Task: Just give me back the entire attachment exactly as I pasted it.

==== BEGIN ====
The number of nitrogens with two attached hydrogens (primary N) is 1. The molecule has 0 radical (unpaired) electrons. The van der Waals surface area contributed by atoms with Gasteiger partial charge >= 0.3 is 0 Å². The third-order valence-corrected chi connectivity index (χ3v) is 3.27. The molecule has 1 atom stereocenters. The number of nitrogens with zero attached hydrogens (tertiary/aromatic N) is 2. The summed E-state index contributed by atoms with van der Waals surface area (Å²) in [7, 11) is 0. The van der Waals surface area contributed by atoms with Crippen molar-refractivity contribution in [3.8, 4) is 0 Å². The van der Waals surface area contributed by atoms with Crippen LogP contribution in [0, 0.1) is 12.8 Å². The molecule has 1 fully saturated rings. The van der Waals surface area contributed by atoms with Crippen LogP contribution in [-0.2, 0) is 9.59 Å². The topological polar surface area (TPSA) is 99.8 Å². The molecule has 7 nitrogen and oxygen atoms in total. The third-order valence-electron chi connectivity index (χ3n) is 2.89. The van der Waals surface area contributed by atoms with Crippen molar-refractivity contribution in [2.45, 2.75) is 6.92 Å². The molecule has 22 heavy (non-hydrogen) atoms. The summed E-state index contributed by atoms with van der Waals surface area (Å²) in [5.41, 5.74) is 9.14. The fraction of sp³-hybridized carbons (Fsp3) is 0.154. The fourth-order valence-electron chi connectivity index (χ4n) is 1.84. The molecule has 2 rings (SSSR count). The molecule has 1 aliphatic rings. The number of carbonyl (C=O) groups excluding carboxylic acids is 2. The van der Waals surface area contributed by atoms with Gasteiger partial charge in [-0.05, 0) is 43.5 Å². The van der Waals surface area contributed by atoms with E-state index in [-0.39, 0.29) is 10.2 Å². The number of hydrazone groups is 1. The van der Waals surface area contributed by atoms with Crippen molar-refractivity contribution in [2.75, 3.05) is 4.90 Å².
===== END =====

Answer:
The number of nitrogens with two attached hydrogens (primary N) is 1. The molecule has 0 radical (unpaired) electrons. The van der Waals surface area contributed by atoms with Gasteiger partial charge >= 0.3 is 0 Å². The third-order valence-corrected chi connectivity index (χ3v) is 3.27. The molecule has 1 atom stereocenters. The number of nitrogens with zero attached hydrogens (tertiary/aromatic N) is 2. The summed E-state index contributed by atoms with van der Waals surface area (Å²) in [7, 11) is 0. The van der Waals surface area contributed by atoms with Crippen molar-refractivity contribution in [3.8, 4) is 0 Å². The van der Waals surface area contributed by atoms with Crippen LogP contribution in [0, 0.1) is 12.8 Å². The molecule has 1 fully saturated rings. The van der Waals surface area contributed by atoms with Crippen LogP contribution in [-0.2, 0) is 9.59 Å². The topological polar surface area (TPSA) is 99.8 Å². The molecule has 7 nitrogen and oxygen atoms in total. The third-order valence-electron chi connectivity index (χ3n) is 2.89. The van der Waals surface area contributed by atoms with Crippen molar-refractivity contribution in [2.45, 2.75) is 6.92 Å². The molecule has 22 heavy (non-hydrogen) atoms. The summed E-state index contributed by atoms with van der Waals surface area (Å²) in [5.41, 5.74) is 9.14. The fraction of sp³-hybridized carbons (Fsp3) is 0.154. The fourth-order valence-electron chi connectivity index (χ4n) is 1.84. The molecule has 2 rings (SSSR count). The molecule has 1 aliphatic rings. The number of carbonyl (C=O) groups excluding carboxylic acids is 2. The van der Waals surface area contributed by atoms with Gasteiger partial charge in [-0.05, 0) is 43.5 Å². The van der Waals surface area contributed by atoms with E-state index in [-0.39, 0.29) is 10.2 Å². The number of hydrazone groups is 1. The van der Waals surface area contributed by atoms with Crippen molar-refractivity contribution in [2.75, 3.05) is 4.90 Å².